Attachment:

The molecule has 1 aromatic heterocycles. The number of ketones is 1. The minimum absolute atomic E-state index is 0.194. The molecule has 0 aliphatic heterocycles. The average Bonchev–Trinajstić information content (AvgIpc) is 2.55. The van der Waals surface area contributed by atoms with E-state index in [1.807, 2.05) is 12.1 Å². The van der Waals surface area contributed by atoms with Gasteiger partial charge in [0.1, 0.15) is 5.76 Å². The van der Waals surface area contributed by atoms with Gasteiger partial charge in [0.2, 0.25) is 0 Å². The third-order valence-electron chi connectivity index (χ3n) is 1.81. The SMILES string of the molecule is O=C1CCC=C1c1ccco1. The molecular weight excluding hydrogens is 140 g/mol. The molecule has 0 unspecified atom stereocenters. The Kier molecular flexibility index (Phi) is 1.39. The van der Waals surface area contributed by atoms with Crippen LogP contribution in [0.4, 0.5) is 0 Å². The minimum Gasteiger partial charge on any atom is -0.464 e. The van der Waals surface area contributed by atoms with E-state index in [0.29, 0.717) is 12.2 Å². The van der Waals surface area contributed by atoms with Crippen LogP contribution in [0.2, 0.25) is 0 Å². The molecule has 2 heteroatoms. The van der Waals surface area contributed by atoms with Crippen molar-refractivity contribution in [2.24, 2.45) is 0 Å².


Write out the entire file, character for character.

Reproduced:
The molecule has 1 aromatic heterocycles. The number of ketones is 1. The minimum absolute atomic E-state index is 0.194. The molecule has 0 aliphatic heterocycles. The average Bonchev–Trinajstić information content (AvgIpc) is 2.55. The van der Waals surface area contributed by atoms with E-state index in [1.807, 2.05) is 12.1 Å². The van der Waals surface area contributed by atoms with Gasteiger partial charge in [0.1, 0.15) is 5.76 Å². The van der Waals surface area contributed by atoms with Gasteiger partial charge in [0.2, 0.25) is 0 Å². The third-order valence-electron chi connectivity index (χ3n) is 1.81. The SMILES string of the molecule is O=C1CCC=C1c1ccco1. The molecular weight excluding hydrogens is 140 g/mol. The molecule has 0 unspecified atom stereocenters. The Kier molecular flexibility index (Phi) is 1.39. The van der Waals surface area contributed by atoms with Crippen LogP contribution in [0.4, 0.5) is 0 Å². The minimum Gasteiger partial charge on any atom is -0.464 e. The van der Waals surface area contributed by atoms with E-state index in [0.29, 0.717) is 12.2 Å². The van der Waals surface area contributed by atoms with Crippen LogP contribution in [0.2, 0.25) is 0 Å². The molecule has 2 heteroatoms. The van der Waals surface area contributed by atoms with Crippen molar-refractivity contribution in [2.24, 2.45) is 0 Å².